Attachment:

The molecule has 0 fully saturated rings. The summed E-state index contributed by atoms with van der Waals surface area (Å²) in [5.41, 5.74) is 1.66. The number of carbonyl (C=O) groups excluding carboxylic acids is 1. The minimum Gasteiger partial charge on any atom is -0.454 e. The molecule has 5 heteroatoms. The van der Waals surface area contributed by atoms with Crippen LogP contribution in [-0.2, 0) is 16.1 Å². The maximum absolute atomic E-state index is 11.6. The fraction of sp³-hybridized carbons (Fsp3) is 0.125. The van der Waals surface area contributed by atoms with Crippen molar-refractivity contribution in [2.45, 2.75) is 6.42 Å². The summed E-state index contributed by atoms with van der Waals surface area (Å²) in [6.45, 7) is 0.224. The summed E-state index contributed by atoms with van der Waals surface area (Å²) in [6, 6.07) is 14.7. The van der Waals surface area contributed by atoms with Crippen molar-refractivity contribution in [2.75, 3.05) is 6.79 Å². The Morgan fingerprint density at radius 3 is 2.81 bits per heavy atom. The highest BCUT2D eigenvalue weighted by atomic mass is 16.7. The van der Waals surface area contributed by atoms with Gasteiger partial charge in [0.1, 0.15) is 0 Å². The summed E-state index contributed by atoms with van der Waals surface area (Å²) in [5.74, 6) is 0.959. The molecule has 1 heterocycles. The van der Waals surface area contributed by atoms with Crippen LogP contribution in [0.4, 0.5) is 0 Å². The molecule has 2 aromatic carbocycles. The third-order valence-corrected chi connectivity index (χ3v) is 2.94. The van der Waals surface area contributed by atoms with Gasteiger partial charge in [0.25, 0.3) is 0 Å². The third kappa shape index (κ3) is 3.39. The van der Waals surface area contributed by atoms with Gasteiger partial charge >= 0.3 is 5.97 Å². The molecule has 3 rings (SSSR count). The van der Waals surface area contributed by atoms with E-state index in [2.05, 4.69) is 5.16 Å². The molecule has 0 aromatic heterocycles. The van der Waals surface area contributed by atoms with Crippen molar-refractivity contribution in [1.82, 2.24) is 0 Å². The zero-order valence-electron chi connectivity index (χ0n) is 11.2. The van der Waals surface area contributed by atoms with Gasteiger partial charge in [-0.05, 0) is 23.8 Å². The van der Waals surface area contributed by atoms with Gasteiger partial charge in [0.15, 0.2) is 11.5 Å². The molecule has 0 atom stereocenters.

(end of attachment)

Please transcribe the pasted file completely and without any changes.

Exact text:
The molecule has 0 fully saturated rings. The summed E-state index contributed by atoms with van der Waals surface area (Å²) in [5.41, 5.74) is 1.66. The number of carbonyl (C=O) groups excluding carboxylic acids is 1. The minimum Gasteiger partial charge on any atom is -0.454 e. The molecule has 5 heteroatoms. The van der Waals surface area contributed by atoms with Crippen LogP contribution in [-0.2, 0) is 16.1 Å². The maximum absolute atomic E-state index is 11.6. The fraction of sp³-hybridized carbons (Fsp3) is 0.125. The van der Waals surface area contributed by atoms with Crippen molar-refractivity contribution in [2.45, 2.75) is 6.42 Å². The summed E-state index contributed by atoms with van der Waals surface area (Å²) in [6.45, 7) is 0.224. The summed E-state index contributed by atoms with van der Waals surface area (Å²) in [6, 6.07) is 14.7. The van der Waals surface area contributed by atoms with Crippen molar-refractivity contribution in [2.75, 3.05) is 6.79 Å². The Morgan fingerprint density at radius 3 is 2.81 bits per heavy atom. The highest BCUT2D eigenvalue weighted by atomic mass is 16.7. The van der Waals surface area contributed by atoms with Gasteiger partial charge in [0.1, 0.15) is 0 Å². The summed E-state index contributed by atoms with van der Waals surface area (Å²) in [5.74, 6) is 0.959. The molecule has 1 heterocycles. The van der Waals surface area contributed by atoms with Crippen LogP contribution in [0.4, 0.5) is 0 Å². The molecule has 2 aromatic carbocycles. The third-order valence-corrected chi connectivity index (χ3v) is 2.94. The van der Waals surface area contributed by atoms with Gasteiger partial charge in [0.25, 0.3) is 0 Å². The third kappa shape index (κ3) is 3.39. The van der Waals surface area contributed by atoms with Gasteiger partial charge >= 0.3 is 5.97 Å². The molecule has 3 rings (SSSR count). The van der Waals surface area contributed by atoms with E-state index in [2.05, 4.69) is 5.16 Å². The molecule has 0 aromatic heterocycles. The van der Waals surface area contributed by atoms with Crippen molar-refractivity contribution in [1.82, 2.24) is 0 Å². The zero-order valence-electron chi connectivity index (χ0n) is 11.2. The van der Waals surface area contributed by atoms with Gasteiger partial charge in [-0.05, 0) is 23.8 Å². The van der Waals surface area contributed by atoms with Gasteiger partial charge in [0.15, 0.2) is 11.5 Å². The molecule has 0 atom stereocenters.